For patients undergoing a mastectomy for breast cancer treatment, losing feeling is a very common concern.
During a mastectomy, nerves supplying the breast with feeling are severed causing loss of sensation. Patients undergoing mastectomy must be informed they can potentially lose all feeling to the chest area, regardless of whether they choose to have breast reconstruction or not. In fact, any breast surgery can lead to some degree of sensation changes. Patients undergoing mastectomy can regain some sensation over time, but it is usually minimal, if any. However, thanks to advances in surgical techniques, patients choosing to reconstruct their breasts using their own tissue have a higher chance of experiencing return of feeling to the breast over time. During some types of autologous (“flap”) breast reconstruction, an extra procedure known as microneurorrhaphy can be performed. Microneurorrhaphy is the joining together of two nerves using microsurgery. During DIEP flap and SIEA flap surgery for example, a sensory nerve that provides feeling to the lower abdominal skin can be included and transferred with the flap. When the flap is connected to the chest to reconstruct the new breast, this nerve is rejoined to nerves cut during the mastectomy. This extra step provides patients with a higher likelihood of regaining sensation to the new breast, in a shorter amount of time. Microneurorrhaphy can be performed in conjunction with some other types of flap reconstruction too. “The field of nerve regeneration research has made significant progress over the last decade providing the reconstructive surgeon with improved knowledge of how to reconstruct a body part to not only look like its natural counterpart, but to also function and feel natural to the patient. Although much work remains to be done in this area, restoring feeling to the reconstructed breast is showing some promising results,” says Dr. Oscar Ochoa. Two-time breast cancer survivor Terri Coutee underwent bilateral mastectomy with radiation. She then traveled from Arizona to PRMA in San Antonio, Texas for breast reconstruction. “I am one of these women who has regained sensation and I know others who have had the same fortunate experience,” Terri shares. “My surgeon successfully reattached sensory nerves and I have sensation in my right breast after bilateral DIEP flap breast reconstruction. The feeling is below my nipple in a wide area under my breast. It is certainly not the original feeling before mastectomy, but one I so appreciate having! It is worth asking the question during your initial consult to see if sensory nerve reconstruction can be done.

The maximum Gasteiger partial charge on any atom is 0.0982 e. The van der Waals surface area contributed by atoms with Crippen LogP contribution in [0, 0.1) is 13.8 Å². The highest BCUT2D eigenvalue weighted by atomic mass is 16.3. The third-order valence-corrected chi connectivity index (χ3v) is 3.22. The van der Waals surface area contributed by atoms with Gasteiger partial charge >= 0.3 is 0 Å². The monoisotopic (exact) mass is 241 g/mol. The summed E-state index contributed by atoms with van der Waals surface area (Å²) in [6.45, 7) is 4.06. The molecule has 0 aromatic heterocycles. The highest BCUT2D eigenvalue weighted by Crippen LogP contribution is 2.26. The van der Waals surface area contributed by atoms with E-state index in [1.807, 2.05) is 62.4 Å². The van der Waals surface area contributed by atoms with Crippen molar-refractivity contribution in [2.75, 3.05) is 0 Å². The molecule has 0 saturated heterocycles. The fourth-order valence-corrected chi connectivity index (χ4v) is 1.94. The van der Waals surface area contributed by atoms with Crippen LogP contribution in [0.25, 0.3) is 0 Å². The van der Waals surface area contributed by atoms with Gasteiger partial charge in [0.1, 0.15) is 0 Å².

This article was first published by Minas Chrysopoulo, MD | San Antonio, TX?| ASPS